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The Watchtower 4/8/19 for ProTraders – Plan Your Specs

By: Travis Allen
@wizardbumpin


Don’t miss this week’s installment of the MTG Fast Finance podcast, an on-topic, no-nonsense tour through the week’s most important changes in the Magic economy.


With a full week’s worth of spoilers behind us, everyone is sufficiently excited for War of the Spark. Static abilities are a big hit, with plenty of players eager to see that become a more permanent part of planeswalker design space. At the same time, there’s been a lot of chatter about formally making planeswalkers a legal commander, which while available as a casual option at friendly kitchen tables, isn’t something you can technically do at FNM, GP side events, and what have you. This change would be meaningful for our interests of course, as that would mean a massive influx of new commander decks centered around old walkers, and there would be a newfound reason to play counter support, proliferate, and the like in virtually all of those strategies. Something to keep in mind at least.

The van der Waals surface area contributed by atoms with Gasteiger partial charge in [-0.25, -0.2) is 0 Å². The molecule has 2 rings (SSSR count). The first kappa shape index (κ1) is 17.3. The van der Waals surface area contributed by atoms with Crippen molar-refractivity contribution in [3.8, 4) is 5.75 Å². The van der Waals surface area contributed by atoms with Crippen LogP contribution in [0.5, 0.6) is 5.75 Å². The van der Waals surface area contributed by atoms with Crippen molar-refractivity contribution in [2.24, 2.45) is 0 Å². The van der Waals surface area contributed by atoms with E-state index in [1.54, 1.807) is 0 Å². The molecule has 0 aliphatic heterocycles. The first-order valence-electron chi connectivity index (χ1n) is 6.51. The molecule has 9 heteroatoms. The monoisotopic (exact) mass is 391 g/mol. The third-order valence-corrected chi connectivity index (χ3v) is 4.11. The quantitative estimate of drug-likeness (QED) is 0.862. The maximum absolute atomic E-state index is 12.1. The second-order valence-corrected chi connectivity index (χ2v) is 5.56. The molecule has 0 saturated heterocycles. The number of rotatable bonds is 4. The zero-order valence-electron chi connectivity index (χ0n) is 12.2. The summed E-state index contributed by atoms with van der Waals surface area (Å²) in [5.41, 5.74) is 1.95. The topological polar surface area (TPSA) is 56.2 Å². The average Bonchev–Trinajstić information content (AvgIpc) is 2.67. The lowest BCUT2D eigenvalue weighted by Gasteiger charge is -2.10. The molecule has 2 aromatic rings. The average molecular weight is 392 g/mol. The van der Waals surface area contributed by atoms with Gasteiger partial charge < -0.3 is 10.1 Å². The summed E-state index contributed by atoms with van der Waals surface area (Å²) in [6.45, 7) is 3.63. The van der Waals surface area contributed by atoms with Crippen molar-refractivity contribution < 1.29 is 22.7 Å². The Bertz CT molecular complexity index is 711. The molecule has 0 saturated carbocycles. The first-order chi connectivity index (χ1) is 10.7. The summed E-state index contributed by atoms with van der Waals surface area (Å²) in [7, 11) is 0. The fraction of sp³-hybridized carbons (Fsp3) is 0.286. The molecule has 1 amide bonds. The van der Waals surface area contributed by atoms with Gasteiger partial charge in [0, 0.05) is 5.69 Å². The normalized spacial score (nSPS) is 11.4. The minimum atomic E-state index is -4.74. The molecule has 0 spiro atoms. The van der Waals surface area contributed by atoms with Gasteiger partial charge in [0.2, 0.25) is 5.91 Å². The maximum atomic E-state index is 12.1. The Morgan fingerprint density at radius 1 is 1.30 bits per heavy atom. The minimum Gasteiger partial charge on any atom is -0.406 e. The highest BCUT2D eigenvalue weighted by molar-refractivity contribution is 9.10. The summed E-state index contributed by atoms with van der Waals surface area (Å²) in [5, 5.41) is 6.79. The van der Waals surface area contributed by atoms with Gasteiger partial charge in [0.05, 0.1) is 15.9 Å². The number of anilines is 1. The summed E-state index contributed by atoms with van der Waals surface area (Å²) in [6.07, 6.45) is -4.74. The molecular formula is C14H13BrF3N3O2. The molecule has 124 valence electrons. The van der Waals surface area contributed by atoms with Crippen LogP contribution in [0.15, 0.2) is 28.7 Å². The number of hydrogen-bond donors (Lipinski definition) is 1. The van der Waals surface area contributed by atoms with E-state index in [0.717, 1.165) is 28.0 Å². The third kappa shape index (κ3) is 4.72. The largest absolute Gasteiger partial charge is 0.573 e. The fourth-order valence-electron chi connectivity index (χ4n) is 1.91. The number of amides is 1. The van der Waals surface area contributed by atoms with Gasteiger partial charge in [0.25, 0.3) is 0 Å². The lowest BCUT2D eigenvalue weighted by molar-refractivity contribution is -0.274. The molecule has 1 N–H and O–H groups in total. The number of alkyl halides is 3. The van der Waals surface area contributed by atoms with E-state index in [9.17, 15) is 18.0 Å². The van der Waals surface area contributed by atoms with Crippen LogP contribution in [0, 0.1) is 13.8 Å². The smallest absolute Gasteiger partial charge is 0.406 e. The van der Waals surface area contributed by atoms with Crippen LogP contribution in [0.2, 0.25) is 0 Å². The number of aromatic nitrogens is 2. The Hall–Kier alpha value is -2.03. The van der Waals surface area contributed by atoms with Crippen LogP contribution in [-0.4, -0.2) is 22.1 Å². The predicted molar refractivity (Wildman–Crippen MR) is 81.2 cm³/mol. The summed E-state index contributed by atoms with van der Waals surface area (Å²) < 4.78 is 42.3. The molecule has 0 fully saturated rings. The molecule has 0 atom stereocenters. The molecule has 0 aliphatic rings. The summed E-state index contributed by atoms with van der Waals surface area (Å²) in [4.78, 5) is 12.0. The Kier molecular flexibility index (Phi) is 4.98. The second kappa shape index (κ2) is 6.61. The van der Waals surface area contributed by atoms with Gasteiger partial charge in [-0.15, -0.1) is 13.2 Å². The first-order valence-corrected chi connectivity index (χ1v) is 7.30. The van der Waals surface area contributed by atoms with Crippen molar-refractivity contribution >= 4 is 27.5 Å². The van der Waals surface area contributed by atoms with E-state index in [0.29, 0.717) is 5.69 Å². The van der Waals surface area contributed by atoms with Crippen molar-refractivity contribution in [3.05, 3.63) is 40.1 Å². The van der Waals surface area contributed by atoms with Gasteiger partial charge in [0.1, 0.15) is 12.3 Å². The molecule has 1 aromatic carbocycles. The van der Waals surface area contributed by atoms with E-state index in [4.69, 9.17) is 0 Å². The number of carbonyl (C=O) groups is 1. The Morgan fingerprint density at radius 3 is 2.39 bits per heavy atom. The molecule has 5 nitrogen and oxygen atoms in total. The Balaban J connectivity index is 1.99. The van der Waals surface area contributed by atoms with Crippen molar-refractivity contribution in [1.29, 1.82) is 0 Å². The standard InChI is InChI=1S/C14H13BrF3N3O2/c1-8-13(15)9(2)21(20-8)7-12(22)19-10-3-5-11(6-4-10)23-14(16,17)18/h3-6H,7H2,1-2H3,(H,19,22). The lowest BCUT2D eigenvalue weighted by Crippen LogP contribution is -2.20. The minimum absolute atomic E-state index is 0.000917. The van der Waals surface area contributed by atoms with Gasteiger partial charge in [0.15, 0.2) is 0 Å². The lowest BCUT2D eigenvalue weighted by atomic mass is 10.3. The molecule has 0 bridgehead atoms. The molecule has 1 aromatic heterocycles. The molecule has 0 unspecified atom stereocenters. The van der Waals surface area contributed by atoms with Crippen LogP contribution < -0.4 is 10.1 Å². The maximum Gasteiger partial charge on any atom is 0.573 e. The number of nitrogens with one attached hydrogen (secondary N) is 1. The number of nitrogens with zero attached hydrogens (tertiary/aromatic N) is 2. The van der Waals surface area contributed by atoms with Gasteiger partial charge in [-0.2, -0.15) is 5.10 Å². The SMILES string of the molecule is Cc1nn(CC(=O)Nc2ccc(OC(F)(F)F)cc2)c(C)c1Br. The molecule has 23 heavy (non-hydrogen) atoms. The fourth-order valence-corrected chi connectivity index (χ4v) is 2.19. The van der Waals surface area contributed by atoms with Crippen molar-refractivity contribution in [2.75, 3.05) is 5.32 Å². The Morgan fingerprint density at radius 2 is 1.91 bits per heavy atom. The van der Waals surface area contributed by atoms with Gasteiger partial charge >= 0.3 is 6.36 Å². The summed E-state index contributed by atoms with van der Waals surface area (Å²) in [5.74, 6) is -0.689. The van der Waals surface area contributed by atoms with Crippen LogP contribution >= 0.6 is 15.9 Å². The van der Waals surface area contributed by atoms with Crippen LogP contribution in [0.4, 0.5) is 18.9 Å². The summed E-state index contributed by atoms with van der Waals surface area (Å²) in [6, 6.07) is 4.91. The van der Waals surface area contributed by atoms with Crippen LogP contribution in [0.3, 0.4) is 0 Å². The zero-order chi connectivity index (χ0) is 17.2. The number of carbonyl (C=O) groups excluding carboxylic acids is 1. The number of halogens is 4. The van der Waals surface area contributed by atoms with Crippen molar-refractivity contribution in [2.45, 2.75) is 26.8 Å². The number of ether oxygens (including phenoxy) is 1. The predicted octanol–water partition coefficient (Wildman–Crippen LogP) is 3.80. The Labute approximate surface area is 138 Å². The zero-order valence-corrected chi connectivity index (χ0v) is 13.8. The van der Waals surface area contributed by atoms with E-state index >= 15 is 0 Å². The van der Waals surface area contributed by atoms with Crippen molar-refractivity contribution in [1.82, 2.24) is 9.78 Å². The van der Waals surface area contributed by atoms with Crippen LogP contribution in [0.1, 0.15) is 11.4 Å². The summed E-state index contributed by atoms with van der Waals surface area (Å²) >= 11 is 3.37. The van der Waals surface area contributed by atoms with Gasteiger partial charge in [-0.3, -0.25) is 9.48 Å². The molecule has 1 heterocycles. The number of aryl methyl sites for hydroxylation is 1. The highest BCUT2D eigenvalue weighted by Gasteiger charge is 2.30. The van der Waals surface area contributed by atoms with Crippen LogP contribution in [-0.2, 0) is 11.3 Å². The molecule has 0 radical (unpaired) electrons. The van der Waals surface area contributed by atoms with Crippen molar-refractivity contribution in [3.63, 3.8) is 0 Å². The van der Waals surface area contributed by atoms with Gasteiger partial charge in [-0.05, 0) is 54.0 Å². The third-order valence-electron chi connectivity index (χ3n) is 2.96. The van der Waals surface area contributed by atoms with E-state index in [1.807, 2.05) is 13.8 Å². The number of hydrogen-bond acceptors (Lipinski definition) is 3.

Kiora, Behemoth Beckoner (Foil)

Price Today: $2?
Possible Price: $8

One of the first cards that jumped off the page at me when browsing through the spoilers earlier last week was Kiora, Behemoth Beckoner. Longtime players will recognize the rules text here as a faint nod to Mayael the Anima, one of the very first mythic cards ever printed, and a popular early commander. Mayael wasn’t the originating point of this effect though, as that distinction belongs to Kavu Lair. Since then it has been repeated in form several times. Garruk’s Packleader, Elemental Bond, Temur Ascendancy, and now, Kiora. Kiora will perhaps stand as the strongest iteration of this effect for quite some time.